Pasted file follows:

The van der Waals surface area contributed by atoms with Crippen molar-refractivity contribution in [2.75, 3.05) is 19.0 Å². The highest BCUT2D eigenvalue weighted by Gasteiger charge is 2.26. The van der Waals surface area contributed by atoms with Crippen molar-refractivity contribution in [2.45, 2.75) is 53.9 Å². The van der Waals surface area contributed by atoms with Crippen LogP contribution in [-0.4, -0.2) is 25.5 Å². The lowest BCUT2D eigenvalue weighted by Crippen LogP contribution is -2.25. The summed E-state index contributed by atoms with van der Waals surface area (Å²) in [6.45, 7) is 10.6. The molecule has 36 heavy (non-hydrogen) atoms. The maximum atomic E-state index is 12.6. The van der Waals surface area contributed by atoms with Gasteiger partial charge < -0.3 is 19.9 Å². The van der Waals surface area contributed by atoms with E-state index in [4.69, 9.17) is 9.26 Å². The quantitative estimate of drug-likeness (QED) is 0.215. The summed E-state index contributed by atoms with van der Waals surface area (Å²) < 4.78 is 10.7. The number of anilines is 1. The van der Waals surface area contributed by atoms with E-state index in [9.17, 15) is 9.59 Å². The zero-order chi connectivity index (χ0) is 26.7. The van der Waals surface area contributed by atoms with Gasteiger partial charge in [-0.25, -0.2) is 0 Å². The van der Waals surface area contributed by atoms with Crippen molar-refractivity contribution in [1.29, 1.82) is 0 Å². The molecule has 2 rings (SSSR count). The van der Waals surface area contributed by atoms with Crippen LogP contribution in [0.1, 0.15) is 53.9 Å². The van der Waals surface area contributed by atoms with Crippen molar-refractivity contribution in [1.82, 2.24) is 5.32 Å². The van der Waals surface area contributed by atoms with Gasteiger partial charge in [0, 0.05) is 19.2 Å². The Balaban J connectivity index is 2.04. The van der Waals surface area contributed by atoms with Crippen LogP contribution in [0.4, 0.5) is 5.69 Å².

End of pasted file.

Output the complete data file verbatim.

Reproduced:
The van der Waals surface area contributed by atoms with Crippen molar-refractivity contribution in [2.75, 3.05) is 19.0 Å². The highest BCUT2D eigenvalue weighted by Gasteiger charge is 2.26. The van der Waals surface area contributed by atoms with Crippen molar-refractivity contribution in [2.45, 2.75) is 53.9 Å². The van der Waals surface area contributed by atoms with Crippen LogP contribution in [-0.4, -0.2) is 25.5 Å². The lowest BCUT2D eigenvalue weighted by Crippen LogP contribution is -2.25. The summed E-state index contributed by atoms with van der Waals surface area (Å²) in [6.45, 7) is 10.6. The molecule has 36 heavy (non-hydrogen) atoms. The maximum atomic E-state index is 12.6. The van der Waals surface area contributed by atoms with Gasteiger partial charge < -0.3 is 19.9 Å². The van der Waals surface area contributed by atoms with E-state index in [4.69, 9.17) is 9.26 Å². The quantitative estimate of drug-likeness (QED) is 0.215. The summed E-state index contributed by atoms with van der Waals surface area (Å²) < 4.78 is 10.7. The number of anilines is 1. The van der Waals surface area contributed by atoms with E-state index in [9.17, 15) is 9.59 Å². The zero-order chi connectivity index (χ0) is 26.7. The van der Waals surface area contributed by atoms with Gasteiger partial charge in [-0.25, -0.2) is 0 Å². The van der Waals surface area contributed by atoms with Crippen molar-refractivity contribution in [1.29, 1.82) is 0 Å². The molecule has 2 rings (SSSR count). The van der Waals surface area contributed by atoms with Crippen LogP contribution in [0.1, 0.15) is 53.9 Å². The van der Waals surface area contributed by atoms with Crippen molar-refractivity contribution in [1.82, 2.24) is 5.32 Å². The van der Waals surface area contributed by atoms with Gasteiger partial charge in [0, 0.05) is 19.2 Å². The Balaban J connectivity index is 2.04. The van der Waals surface area contributed by atoms with Crippen LogP contribution in [0.4, 0.5) is 5.69 Å².